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Growth of online retail drives development of diverse delivery modes

The researchers at Hamburg-based secondary research organization yStats.com report in their new publication, “Global B2C E-Commerce Delivery 2014“, that demand by consumers for free and convenient delivery is driving online retailers and delivery service providers to look for a wider range of delivery methods. Among the trends on the market are intensified competition for quick delivery, growth of the free delivery option, and a movement of some retailers to establish their own logistics and delivery services.

Since Amazon.com introduced same day delivery in the USA 2009, many E-Commerce players and multi-channel retailers have followed, such as Google Shopping, Nordstrom, eBay and Wal-Mart in the USA, online luxury retailer Net-a-Porter in the UK, online merchants Snapdeal in India and Jingdong in China. However, global surveys show that many online shoppers value free delivery over same-day delivery. Shoppers also want other delivery options such as delivery at an appointed time, or pick-up in-store or at another arranged location. Another trend is that retailers are developing and strengthening their own delivery networks, moving fulfillment centers closer to customers and increasing delivery from nearby stores rather than logistics centers where possible. By intensifying these activities, online and multi-channel merchants are entering the province of fulfillment companies and parcel carriers such as DHL, UPS, FedEx, DPD and others.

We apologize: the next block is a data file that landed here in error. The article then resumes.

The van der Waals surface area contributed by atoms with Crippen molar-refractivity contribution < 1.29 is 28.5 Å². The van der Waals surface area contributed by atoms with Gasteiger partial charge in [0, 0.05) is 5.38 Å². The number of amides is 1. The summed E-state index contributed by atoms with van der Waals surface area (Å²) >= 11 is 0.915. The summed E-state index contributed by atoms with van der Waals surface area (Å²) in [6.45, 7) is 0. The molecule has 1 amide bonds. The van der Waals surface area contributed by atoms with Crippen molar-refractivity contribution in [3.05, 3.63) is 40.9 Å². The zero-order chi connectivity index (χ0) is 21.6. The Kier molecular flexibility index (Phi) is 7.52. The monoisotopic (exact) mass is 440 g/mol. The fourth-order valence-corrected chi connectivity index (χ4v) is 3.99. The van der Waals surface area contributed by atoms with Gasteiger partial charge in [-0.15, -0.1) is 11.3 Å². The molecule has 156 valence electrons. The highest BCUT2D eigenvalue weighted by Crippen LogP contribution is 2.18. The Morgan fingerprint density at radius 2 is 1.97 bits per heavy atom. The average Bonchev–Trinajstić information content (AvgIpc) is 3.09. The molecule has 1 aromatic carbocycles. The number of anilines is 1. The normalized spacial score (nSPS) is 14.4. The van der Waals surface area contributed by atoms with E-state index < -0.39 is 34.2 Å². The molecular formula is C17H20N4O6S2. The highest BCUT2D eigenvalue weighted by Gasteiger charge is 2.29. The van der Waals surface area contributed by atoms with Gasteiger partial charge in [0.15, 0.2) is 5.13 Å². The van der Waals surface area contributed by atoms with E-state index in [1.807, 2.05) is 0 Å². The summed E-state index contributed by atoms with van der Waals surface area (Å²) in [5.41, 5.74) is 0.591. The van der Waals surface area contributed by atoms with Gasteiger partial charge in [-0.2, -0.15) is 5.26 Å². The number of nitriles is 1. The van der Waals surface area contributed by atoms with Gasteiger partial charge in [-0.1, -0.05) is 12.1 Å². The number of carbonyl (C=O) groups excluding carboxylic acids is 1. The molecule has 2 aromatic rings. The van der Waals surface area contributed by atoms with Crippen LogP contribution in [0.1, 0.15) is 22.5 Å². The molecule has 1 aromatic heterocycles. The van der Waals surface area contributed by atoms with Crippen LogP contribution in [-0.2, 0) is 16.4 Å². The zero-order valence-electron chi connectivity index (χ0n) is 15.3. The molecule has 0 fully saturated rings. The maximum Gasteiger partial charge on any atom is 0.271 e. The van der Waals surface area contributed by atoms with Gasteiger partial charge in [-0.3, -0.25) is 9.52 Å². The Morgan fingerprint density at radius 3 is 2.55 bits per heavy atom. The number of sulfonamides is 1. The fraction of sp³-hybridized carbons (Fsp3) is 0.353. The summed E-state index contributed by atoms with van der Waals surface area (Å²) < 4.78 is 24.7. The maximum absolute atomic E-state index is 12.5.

In the North American E-Commerce market, more merchants in the USA offer free and same-day delivery options, while the larger ones are developing their own delivery fleets. The same-day delivery became a trend among cross-channel and online merchants, even though less than 10% of shoppers say that same delivery is a top factor in shopping. More than three quarters of online shoppers value free delivery more than same day delivery. Free or low cost shipping was the most important aspect of the online shopping experience for majority of online shoppers in Canada, also.

The B2C E-Commerce market in Latin America faces other issues. In Brazil, the major challenges are high consumer demand for free shipment and consumer frustration with delays in delivery. The postal system accounts for the largest share of the B2C E-Commerce delivery in Brazil. In Argentina, over half of online shoppers had their online purchases delivered to their homes in 2013, while a quarter picked them up in store. Online shoppers in Mexico value free shipping, as more than half are ready to add items to the cart in order to qualify for free shipping, and online retailers who have offered free shipping promotions note significant increase in sales.

Breakdown of Used E-Commerce Delivery Methods

Online shoppers in Europe also value free shipping. Free delivery for future purchases was expected almost two thirds of online shoppers in Germany, Switzerland and Austria. In those Central European nations the online retailers focused their efforts on timely delivery. Same day delivery is becoming the standard for online merchants in Germany, even though consumers would prefer free delivery within two or three days. High delivery cost was among the main reason for abandoning an online shopping cart in Germany.

In Western Europe, online shoppers in the UK are looking for wider delivery options, with free delivery as one of the key factors in making a purchase decision. In France, the national postal operator La Poste was the leading player on the B2C E-Commerce delivery market in 2013. A third of online shoppers in France chose an online retailer based on the speed of delivery. The share of online shoppers in the Netherlands indicating speed of delivery as important grew in 2013. In Spain, length of delivery time was the reason for close to 20% shoppers to abandon their online shopping cart.